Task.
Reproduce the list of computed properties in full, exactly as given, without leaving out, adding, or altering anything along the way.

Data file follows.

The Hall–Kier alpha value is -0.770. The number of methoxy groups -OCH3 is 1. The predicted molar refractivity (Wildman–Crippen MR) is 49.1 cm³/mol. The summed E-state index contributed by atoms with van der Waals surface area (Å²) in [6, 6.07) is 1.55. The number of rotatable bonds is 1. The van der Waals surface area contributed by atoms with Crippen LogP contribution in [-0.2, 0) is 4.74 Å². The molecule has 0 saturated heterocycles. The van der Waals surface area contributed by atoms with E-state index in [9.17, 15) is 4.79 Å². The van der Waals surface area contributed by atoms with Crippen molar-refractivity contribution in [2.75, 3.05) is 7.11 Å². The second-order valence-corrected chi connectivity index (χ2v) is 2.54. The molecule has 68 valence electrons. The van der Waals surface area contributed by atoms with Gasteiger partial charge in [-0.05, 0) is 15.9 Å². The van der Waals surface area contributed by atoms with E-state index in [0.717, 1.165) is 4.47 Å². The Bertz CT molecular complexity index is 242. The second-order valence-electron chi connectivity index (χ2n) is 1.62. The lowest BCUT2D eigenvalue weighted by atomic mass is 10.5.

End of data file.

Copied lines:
The Hall–Kier alpha value is -0.770. The number of methoxy groups -OCH3 is 1. The predicted molar refractivity (Wildman–Crippen MR) is 49.1 cm³/mol. The summed E-state index contributed by atoms with van der Waals surface area (Å²) in [6, 6.07) is 1.55. The number of rotatable bonds is 1. The van der Waals surface area contributed by atoms with Crippen LogP contribution in [-0.2, 0) is 4.74 Å². The molecule has 0 saturated heterocycles. The van der Waals surface area contributed by atoms with E-state index in [9.17, 15) is 4.79 Å². The van der Waals surface area contributed by atoms with Crippen molar-refractivity contribution in [2.75, 3.05) is 7.11 Å². The second-order valence-corrected chi connectivity index (χ2v) is 2.54. The molecule has 68 valence electrons. The van der Waals surface area contributed by atoms with Gasteiger partial charge in [-0.05, 0) is 15.9 Å². The van der Waals surface area contributed by atoms with E-state index in [0.717, 1.165) is 4.47 Å². The Bertz CT molecular complexity index is 242. The second-order valence-electron chi connectivity index (χ2n) is 1.62. The lowest BCUT2D eigenvalue weighted by atomic mass is 10.5.